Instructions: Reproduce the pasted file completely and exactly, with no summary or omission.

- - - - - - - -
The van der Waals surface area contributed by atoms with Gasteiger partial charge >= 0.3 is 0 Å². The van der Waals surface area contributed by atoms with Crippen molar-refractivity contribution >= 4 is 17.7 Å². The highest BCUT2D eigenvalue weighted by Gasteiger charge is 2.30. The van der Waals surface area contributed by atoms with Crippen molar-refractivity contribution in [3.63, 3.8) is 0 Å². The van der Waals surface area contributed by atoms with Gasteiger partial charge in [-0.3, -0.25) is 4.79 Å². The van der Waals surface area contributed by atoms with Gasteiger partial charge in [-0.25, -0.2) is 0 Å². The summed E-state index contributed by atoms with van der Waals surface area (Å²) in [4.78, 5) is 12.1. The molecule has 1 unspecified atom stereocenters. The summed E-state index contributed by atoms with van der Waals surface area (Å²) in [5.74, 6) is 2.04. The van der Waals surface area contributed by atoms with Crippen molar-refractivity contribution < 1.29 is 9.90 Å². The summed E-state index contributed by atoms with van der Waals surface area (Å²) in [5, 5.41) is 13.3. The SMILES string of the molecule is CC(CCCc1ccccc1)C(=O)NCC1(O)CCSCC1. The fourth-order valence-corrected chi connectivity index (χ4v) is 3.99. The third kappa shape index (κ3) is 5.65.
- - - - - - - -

The van der Waals surface area contributed by atoms with Gasteiger partial charge >= 0.3 is 0 Å². The van der Waals surface area contributed by atoms with Crippen molar-refractivity contribution >= 4 is 17.7 Å². The highest BCUT2D eigenvalue weighted by Gasteiger charge is 2.30. The van der Waals surface area contributed by atoms with Crippen molar-refractivity contribution in [3.63, 3.8) is 0 Å². The van der Waals surface area contributed by atoms with Gasteiger partial charge in [-0.3, -0.25) is 4.79 Å². The van der Waals surface area contributed by atoms with Gasteiger partial charge in [-0.25, -0.2) is 0 Å². The summed E-state index contributed by atoms with van der Waals surface area (Å²) in [4.78, 5) is 12.1. The molecule has 1 unspecified atom stereocenters. The summed E-state index contributed by atoms with van der Waals surface area (Å²) in [5.74, 6) is 2.04. The van der Waals surface area contributed by atoms with Crippen molar-refractivity contribution < 1.29 is 9.90 Å². The summed E-state index contributed by atoms with van der Waals surface area (Å²) in [5, 5.41) is 13.3. The SMILES string of the molecule is CC(CCCc1ccccc1)C(=O)NCC1(O)CCSCC1. The fourth-order valence-corrected chi connectivity index (χ4v) is 3.99. The third kappa shape index (κ3) is 5.65.